Help to Stop the Violence in Rakhine State, Myanmar
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Sectarian violence and communal mistrust in Myanmar is widespread, being a multi-ethnic nation of circa 55 million. Sectarian violence against specific ethnic nationalities may be exploited by the military government to uphold an “emergency” situation in specific regions of the country, justifying autocratic measures against the population, including the limitation of human rights and civil liberties. The team is of the view that sectarian violence may also be used as an argument to derail the current reform process, should the military authorities feel the reforms become too far-reaching or develop into a political system that will reduce the influence of the military in the long-term, although for the time being the military’s power is protected by the 2008 Constitution. President Thein Sein has been quoted as saying “that the Rakhine violence puts the country's moves towards democracy in danger.” (BBC Asia).
The sectarian violence is particularly of concern, since the Rohingya Muslims are virtually stateless in their own country, as they have been stripped summarily of their citizenship rights in the Citizenship Act 1982. The United Nations High Commissioner for Refugees considers the Rohingya as one of the most persecuted people in the world. The Myanmar military authority may particularly exploit the situation of Muslims, considering the Rohingya as a disenfranchised and disempowered minority of little interest to the major population in the country or even internationally.
The 2008 Constitution provides for religious freedom, however it grants also wide reaching exceptions, allowing the regime to intervene and restrict these rights at leisure. The Rohingya Muslims are said to be facing religious persecution by the regime and have been forced to flee their homes in Rakhine state into neighbouring Bangladesh or other predominant Muslim countries. While the Rohingya claim to be the original and long-standing inhabitants of regions in Rakhine state, their claim to citizenship has been marred by disputes with the majority of ethnic Arakanese, primarily Buddhists. The disputes also involve claims over religious sites that over time intensified hostility between the two groups. At this point it is of interest to note that 89% of Myanmar’s population are affiliated with Theravada Buddhism. It is safe to assume that a majority of the members of the military regime are either practising Buddhists themselves or at least have strong Buddhist leanings. According to eye-witnesses reports in present and past clashes with the Rohingya Muslims, members of the Myanmar military either stood idly by or even fuelled the violence as it fits in with the current “politics” of the regime, supporting Burman Buddhists nationalism that on the ground is spearheaded by the “969”-Movement, a militant group of Buddhist monks under the leadership of Ashin Wirathu.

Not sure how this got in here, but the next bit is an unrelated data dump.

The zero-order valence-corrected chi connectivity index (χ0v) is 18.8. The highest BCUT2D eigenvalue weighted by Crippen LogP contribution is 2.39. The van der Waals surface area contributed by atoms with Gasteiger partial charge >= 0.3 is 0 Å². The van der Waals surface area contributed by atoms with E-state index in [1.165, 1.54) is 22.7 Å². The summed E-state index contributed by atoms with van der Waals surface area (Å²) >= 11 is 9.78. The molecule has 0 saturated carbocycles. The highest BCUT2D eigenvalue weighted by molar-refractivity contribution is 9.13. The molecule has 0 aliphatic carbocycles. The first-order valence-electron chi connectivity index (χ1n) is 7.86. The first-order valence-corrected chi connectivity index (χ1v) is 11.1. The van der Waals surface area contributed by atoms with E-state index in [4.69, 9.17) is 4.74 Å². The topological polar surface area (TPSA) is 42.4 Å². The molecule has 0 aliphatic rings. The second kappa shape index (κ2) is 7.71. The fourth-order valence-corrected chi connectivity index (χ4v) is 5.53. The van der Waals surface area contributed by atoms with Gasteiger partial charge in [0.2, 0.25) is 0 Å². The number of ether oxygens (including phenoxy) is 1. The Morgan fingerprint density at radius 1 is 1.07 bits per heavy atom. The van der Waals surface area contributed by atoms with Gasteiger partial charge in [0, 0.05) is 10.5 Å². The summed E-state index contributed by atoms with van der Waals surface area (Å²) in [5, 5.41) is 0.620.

This does not mean that Buddhists are free of persecution from the military if its convenient to uphold the status quo, as the regime went swiftly against monks during the Saffron Revolution of 2007 protesting the government and incarcerated scores of them in prison.
The alleged rape of a Buddhist girl by three Rohingya Muslim men triggered the current outbreak of violence in June 2012. Since then, the Rakhine state communities were subject to tit-for-tat violence between Buddhists and Muslim Rohingya. Rohingya leaders claim that their community took the brunt of the violence with approximately 70% of the victims of Muslim background. International human rights watch dogs seem to confirm this claim, saying that about 250 Muslims are dead and more than 140.000 displaced having lost their homes and livelihood and now living in quite miserable, temporary camps along the Bangladesh border.
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